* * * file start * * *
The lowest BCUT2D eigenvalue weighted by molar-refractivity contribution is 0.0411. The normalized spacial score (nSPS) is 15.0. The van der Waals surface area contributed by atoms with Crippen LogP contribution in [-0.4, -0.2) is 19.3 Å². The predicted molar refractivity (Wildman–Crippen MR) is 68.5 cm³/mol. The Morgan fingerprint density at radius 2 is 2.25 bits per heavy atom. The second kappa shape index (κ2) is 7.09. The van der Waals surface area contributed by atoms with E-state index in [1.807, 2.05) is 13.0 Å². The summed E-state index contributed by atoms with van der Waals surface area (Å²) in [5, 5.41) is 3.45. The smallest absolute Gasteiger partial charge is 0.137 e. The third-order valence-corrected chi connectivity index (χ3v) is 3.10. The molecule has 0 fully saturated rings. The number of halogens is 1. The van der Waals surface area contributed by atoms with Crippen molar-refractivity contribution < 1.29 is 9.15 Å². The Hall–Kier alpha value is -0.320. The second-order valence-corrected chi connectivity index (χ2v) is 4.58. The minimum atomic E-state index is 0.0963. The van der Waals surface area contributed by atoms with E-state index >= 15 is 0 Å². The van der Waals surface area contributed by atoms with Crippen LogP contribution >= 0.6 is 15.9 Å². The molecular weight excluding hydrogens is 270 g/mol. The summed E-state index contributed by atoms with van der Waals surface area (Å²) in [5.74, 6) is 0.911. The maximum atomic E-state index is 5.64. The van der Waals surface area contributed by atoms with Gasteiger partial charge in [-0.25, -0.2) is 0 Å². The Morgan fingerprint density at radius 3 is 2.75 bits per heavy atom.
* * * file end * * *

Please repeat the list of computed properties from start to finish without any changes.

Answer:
The lowest BCUT2D eigenvalue weighted by molar-refractivity contribution is 0.0411. The normalized spacial score (nSPS) is 15.0. The van der Waals surface area contributed by atoms with Crippen LogP contribution in [-0.4, -0.2) is 19.3 Å². The predicted molar refractivity (Wildman–Crippen MR) is 68.5 cm³/mol. The Morgan fingerprint density at radius 2 is 2.25 bits per heavy atom. The second kappa shape index (κ2) is 7.09. The van der Waals surface area contributed by atoms with E-state index in [1.807, 2.05) is 13.0 Å². The summed E-state index contributed by atoms with van der Waals surface area (Å²) in [5, 5.41) is 3.45. The smallest absolute Gasteiger partial charge is 0.137 e. The third-order valence-corrected chi connectivity index (χ3v) is 3.10. The molecule has 0 fully saturated rings. The number of halogens is 1. The van der Waals surface area contributed by atoms with Crippen molar-refractivity contribution < 1.29 is 9.15 Å². The Hall–Kier alpha value is -0.320. The second-order valence-corrected chi connectivity index (χ2v) is 4.58. The minimum atomic E-state index is 0.0963. The van der Waals surface area contributed by atoms with E-state index >= 15 is 0 Å². The van der Waals surface area contributed by atoms with Crippen LogP contribution >= 0.6 is 15.9 Å². The molecular weight excluding hydrogens is 270 g/mol. The summed E-state index contributed by atoms with van der Waals surface area (Å²) in [5.74, 6) is 0.911. The maximum atomic E-state index is 5.64. The van der Waals surface area contributed by atoms with Gasteiger partial charge in [-0.25, -0.2) is 0 Å². The Morgan fingerprint density at radius 3 is 2.75 bits per heavy atom.